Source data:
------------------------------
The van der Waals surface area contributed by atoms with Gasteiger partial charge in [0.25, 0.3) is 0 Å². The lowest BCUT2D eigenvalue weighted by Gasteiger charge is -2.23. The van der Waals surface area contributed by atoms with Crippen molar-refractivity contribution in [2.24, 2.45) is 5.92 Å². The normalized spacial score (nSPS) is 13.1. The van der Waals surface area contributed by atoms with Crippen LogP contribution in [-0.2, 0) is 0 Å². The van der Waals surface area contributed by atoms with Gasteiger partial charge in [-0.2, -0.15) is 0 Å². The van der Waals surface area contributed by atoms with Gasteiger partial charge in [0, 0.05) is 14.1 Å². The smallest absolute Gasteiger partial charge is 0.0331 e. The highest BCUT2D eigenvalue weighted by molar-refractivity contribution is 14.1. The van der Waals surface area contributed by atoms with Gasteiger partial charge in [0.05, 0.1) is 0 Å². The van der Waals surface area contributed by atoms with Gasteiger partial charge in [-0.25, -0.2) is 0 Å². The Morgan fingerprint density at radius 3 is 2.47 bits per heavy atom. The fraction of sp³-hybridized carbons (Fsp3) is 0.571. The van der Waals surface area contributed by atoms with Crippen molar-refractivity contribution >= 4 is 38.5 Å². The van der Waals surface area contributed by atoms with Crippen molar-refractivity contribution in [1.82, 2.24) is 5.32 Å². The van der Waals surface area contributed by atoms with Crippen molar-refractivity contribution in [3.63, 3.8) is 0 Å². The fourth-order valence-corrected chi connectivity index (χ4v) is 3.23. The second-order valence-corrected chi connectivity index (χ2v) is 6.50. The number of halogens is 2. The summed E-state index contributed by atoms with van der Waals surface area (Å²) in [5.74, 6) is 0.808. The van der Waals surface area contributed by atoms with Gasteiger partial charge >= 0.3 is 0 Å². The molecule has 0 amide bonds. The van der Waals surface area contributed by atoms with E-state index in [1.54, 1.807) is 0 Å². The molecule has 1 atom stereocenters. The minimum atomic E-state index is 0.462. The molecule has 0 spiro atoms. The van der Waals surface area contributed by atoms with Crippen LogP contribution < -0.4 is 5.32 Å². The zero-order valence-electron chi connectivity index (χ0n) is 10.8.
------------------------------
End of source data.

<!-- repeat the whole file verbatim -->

The van der Waals surface area contributed by atoms with Gasteiger partial charge in [0.25, 0.3) is 0 Å². The lowest BCUT2D eigenvalue weighted by Gasteiger charge is -2.23. The van der Waals surface area contributed by atoms with Crippen molar-refractivity contribution in [2.24, 2.45) is 5.92 Å². The normalized spacial score (nSPS) is 13.1. The van der Waals surface area contributed by atoms with Crippen LogP contribution in [-0.2, 0) is 0 Å². The van der Waals surface area contributed by atoms with Gasteiger partial charge in [-0.2, -0.15) is 0 Å². The van der Waals surface area contributed by atoms with Gasteiger partial charge in [0, 0.05) is 14.1 Å². The smallest absolute Gasteiger partial charge is 0.0331 e. The highest BCUT2D eigenvalue weighted by molar-refractivity contribution is 14.1. The van der Waals surface area contributed by atoms with Gasteiger partial charge in [0.05, 0.1) is 0 Å². The van der Waals surface area contributed by atoms with Gasteiger partial charge in [-0.25, -0.2) is 0 Å². The Morgan fingerprint density at radius 3 is 2.47 bits per heavy atom. The fraction of sp³-hybridized carbons (Fsp3) is 0.571. The van der Waals surface area contributed by atoms with Crippen molar-refractivity contribution >= 4 is 38.5 Å². The van der Waals surface area contributed by atoms with Crippen molar-refractivity contribution in [1.82, 2.24) is 5.32 Å². The van der Waals surface area contributed by atoms with Crippen molar-refractivity contribution in [3.63, 3.8) is 0 Å². The fourth-order valence-corrected chi connectivity index (χ4v) is 3.23. The second-order valence-corrected chi connectivity index (χ2v) is 6.50. The number of halogens is 2. The summed E-state index contributed by atoms with van der Waals surface area (Å²) in [5.74, 6) is 0.808. The van der Waals surface area contributed by atoms with Gasteiger partial charge >= 0.3 is 0 Å². The molecule has 0 amide bonds. The van der Waals surface area contributed by atoms with E-state index in [1.54, 1.807) is 0 Å². The molecule has 1 atom stereocenters. The minimum atomic E-state index is 0.462. The molecule has 0 spiro atoms. The van der Waals surface area contributed by atoms with Crippen LogP contribution < -0.4 is 5.32 Å². The zero-order valence-electron chi connectivity index (χ0n) is 10.8.